Figure 1: Weekly chart of the Shanghai Composite.
For a little perspective, the first chart focuses on the Shanghai Composite from January 1999 to the present. The index established support in the low 1300s with four bounces in the last 5 1/2 years. Three of those bounces occurred in 2002 and 2003. The strong advance from 1307 to 1783 broke above the trendline extending down from 2246 and exceeded the 2003 high (green arrow). However, the index remains locked into a larger trading range bound by 1300 and 1800. It would take a move out of this range for the index to establish a clear and decisive long-term bias.
|The breakout at 1650 failed to hold and the pullback over the last few months carried the index back below 1600. While this may seem bearish, a look at the daily chart shows a sharp advance followed by a sharp correction. What goes up, must come down. But just how far? A correction should retrace anywhere from 38.2% to 61.8% of the prior advance, which are both Fibonacci numbers. In addition, some securities retrace 50% of the prior advance, which is popular among Dow Theorists.|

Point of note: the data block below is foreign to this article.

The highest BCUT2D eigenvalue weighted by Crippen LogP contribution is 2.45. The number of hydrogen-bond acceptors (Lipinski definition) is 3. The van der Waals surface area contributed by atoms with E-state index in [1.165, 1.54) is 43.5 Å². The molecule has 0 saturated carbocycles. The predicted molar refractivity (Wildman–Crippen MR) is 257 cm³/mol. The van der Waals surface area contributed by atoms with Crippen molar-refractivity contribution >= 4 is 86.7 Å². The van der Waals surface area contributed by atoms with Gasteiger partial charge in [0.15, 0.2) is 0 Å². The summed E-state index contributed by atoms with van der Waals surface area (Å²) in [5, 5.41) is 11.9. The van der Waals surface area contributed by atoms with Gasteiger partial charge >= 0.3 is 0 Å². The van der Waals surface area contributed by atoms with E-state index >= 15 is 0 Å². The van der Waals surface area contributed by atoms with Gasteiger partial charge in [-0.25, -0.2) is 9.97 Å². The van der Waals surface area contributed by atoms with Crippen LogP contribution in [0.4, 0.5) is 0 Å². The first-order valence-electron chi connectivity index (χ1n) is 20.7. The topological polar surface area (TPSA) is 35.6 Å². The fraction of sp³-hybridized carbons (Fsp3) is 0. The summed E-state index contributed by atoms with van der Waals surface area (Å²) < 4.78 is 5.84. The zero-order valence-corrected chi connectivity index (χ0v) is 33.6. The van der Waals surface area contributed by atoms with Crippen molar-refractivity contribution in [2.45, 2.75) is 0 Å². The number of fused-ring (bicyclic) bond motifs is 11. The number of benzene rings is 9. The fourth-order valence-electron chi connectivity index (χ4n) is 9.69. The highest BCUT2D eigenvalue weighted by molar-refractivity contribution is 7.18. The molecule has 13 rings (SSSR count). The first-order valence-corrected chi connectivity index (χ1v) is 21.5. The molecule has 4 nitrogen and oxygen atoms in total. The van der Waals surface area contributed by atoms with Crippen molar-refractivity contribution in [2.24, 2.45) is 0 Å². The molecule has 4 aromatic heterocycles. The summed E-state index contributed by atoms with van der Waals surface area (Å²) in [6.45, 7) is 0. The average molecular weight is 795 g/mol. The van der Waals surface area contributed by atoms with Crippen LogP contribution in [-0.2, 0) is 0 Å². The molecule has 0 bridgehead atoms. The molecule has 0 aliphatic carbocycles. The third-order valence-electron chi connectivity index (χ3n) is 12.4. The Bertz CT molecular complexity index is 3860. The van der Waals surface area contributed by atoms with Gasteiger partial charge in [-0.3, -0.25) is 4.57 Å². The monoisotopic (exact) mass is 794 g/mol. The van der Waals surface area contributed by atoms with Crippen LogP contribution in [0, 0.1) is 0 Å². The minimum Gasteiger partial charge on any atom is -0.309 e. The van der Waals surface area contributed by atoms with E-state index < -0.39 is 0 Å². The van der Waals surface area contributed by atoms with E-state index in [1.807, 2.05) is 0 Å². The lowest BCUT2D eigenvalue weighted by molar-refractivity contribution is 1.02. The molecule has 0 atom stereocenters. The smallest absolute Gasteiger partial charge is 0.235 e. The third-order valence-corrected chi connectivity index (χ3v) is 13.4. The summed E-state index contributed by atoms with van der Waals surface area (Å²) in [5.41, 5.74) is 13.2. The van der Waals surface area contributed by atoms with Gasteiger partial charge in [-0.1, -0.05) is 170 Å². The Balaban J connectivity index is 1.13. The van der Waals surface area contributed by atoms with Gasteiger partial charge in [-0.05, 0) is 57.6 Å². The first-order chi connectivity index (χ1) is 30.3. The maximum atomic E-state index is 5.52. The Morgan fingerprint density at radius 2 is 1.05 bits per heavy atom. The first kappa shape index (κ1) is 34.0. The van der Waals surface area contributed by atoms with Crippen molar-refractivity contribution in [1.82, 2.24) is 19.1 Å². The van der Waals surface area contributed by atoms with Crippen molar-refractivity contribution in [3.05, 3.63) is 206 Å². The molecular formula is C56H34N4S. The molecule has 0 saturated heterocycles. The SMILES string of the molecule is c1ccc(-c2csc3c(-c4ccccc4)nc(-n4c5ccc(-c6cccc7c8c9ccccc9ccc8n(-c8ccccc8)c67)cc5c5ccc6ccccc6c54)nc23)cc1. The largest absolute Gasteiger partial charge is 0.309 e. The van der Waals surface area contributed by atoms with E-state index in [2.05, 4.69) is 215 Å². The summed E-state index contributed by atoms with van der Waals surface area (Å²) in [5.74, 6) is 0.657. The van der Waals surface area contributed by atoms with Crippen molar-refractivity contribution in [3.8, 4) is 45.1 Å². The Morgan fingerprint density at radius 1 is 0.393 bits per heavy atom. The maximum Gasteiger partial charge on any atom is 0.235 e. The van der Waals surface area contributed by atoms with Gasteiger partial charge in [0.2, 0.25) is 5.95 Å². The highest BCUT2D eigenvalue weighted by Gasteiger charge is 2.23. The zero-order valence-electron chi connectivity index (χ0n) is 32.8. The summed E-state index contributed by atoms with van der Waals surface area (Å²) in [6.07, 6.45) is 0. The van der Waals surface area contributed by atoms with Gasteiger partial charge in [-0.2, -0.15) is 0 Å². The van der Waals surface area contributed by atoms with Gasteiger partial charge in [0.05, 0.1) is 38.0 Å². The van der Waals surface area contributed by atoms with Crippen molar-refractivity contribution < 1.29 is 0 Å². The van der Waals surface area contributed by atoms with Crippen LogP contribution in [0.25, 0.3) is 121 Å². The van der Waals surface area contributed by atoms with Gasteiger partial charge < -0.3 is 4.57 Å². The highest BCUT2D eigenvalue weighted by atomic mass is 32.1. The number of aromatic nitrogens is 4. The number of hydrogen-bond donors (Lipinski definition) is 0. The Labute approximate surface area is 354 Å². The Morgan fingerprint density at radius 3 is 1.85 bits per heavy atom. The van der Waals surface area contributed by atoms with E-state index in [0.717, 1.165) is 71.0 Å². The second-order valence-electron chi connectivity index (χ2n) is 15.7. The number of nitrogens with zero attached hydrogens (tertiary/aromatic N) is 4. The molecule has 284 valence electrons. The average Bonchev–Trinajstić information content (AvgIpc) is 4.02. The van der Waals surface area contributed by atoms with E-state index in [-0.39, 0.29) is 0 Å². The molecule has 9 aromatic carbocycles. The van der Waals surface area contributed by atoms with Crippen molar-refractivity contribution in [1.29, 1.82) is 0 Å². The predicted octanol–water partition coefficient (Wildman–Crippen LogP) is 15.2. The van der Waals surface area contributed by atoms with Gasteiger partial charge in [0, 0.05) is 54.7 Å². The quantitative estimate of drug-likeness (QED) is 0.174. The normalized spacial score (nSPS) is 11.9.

|Figure 2: Daily chart of the Shanghai Composite.|
|Graphic provided by: MetaStock.|
|Even though the index is trading in the middle of a typical retracement zone, the trend is clearly down as the index remains in a steep falling price channel (magenta lines). Traders should be on guard for a reversal or some firming, but it would take at least a move above the upper trendline and last week's high (1600) to signal even the simplest breakout. Judging from the strength of the latest decline, it may extend to the 62% retracement around 1500 before finding support.|
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